“When the pandemic hit, it was like my entire world became digital. My classes went online, social gatherings were online, any human interaction I had was through a screen,” says Lorena Ercoline, an intern at #ICANHELP. “As the world has begun to go back to normal, it is definitely hard to adjust to not using my device as much. I formed an attachment to it.”
Not only has the pandemic taken over the news, but so have other major social and political issues. Following the murder of George Floyd, a courageous woman shared her recording of the incident via social media. As people began to view the video, more and more users took to their platforms to express their anger and concerns. Shortly after the murder, the Black Lives Matter hashtag exploded, generating approximately 47.8 million posts across social media platforms. Activists used social media to organize marches and protests, share petitions, and educate people about institutional racism in America. As a result of these efforts, lethal use of force by law enforcement has decreased by approximately 15–20%, according to a preliminary report from a doctoral student at the University of Massachusetts Amherst.
Activists are raising their voices and forming digital communities to push for change and awareness around issues such as climate change, immigration, voting rights, and abortion rights.
Social media advocacy is a powerful tool to educate people and spread awareness, but long-term, meaningful change requires users to step away from their devices and go out into the real world. While we live in an increasingly digital-first world, it’s essential for students to take action that goes beyond the screen. After all, while reposting an image allows for information to be spread, that action alone isn’t enough to solve the problem.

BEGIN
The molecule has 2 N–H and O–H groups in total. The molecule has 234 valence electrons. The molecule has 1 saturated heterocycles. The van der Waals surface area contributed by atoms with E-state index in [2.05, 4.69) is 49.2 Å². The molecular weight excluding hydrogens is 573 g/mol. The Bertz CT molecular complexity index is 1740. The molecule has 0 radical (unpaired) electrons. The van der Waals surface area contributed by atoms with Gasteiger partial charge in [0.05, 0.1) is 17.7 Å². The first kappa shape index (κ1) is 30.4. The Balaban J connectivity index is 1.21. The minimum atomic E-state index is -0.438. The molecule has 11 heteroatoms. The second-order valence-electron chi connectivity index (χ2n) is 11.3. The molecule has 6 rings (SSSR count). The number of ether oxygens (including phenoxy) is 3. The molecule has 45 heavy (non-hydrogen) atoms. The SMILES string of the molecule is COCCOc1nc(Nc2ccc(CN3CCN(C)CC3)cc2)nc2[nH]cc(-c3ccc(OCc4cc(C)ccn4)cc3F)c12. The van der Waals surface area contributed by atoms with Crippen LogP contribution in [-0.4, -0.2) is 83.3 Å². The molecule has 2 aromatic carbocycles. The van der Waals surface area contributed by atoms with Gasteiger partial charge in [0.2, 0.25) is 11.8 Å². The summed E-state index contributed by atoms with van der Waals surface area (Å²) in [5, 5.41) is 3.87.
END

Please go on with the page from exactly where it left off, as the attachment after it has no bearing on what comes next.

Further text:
What steps can you encourage students to take to avoid becoming a “slacktivist”? How can they take activism from the digital world into the real world?
Suggest they try implementing these few simple actions within their own community:
- Participate in a community service project (and encourage friends and family to join in, too).
- Facilitate a conversation among their peers and encourage discussion about any issues that are important to them.
- Contact their local elected officials and express any concerns.
- Donate to or volunteer with an organization that focuses on a cause that they are passionate about.
- Spread awareness within their community—they can even start an #ICANHELP club (tinyurl.com/icanhelpclub) at their school.
It is no secret that Gen Z has the power to enact change. In fact, students from all over America have taken the first steps in creating solutions to issues pertaining to mental health and digital wellness.
One of #ICANHELP’s student changemakers organized a mental health awareness event at her high school after several students from her school died by suicide. She worked alongside her school counselor to facilitate the event, which ended up being the most well-attended event her school had hosted that year. Her event influenced students to check on friends and classmates who may be struggling and raised community awareness about the importance of mental health.
In addition, one of #ICANHELP’s newest student board members began spreading positivity on social media when she created an Instagram account to highlight the positive features of students in her class. Her actions fostered a sense of community within her school, as students were able to easily connect with other students through the account.
With the entire digital world at your fingertips, you and your students have the power to create change as well. As an educator, you can encourage your students to use their presence in the digital world for good. Teach students how to implement digital wellness practices in their lives. Take action and spread positivity by encouraging students to do the same. Model healthy habits when it comes to using your device. All of us have the power and the tools to do this. Will you and your students take that first step?
Rebecca Grunski serves as a mentor for the Loyola University Maryland’s Student Leadership Corps and participates in service-learning work with the Adult Learning Center at the nonprofit Strong City Baltimore. She is currently working as a public relations intern for #ICANHELP, where she has developed a passion for mental health advocacy and awareness.
For more information and resources about how to empower students to become digital changemakers and use digital for good, visit icanhelp.net.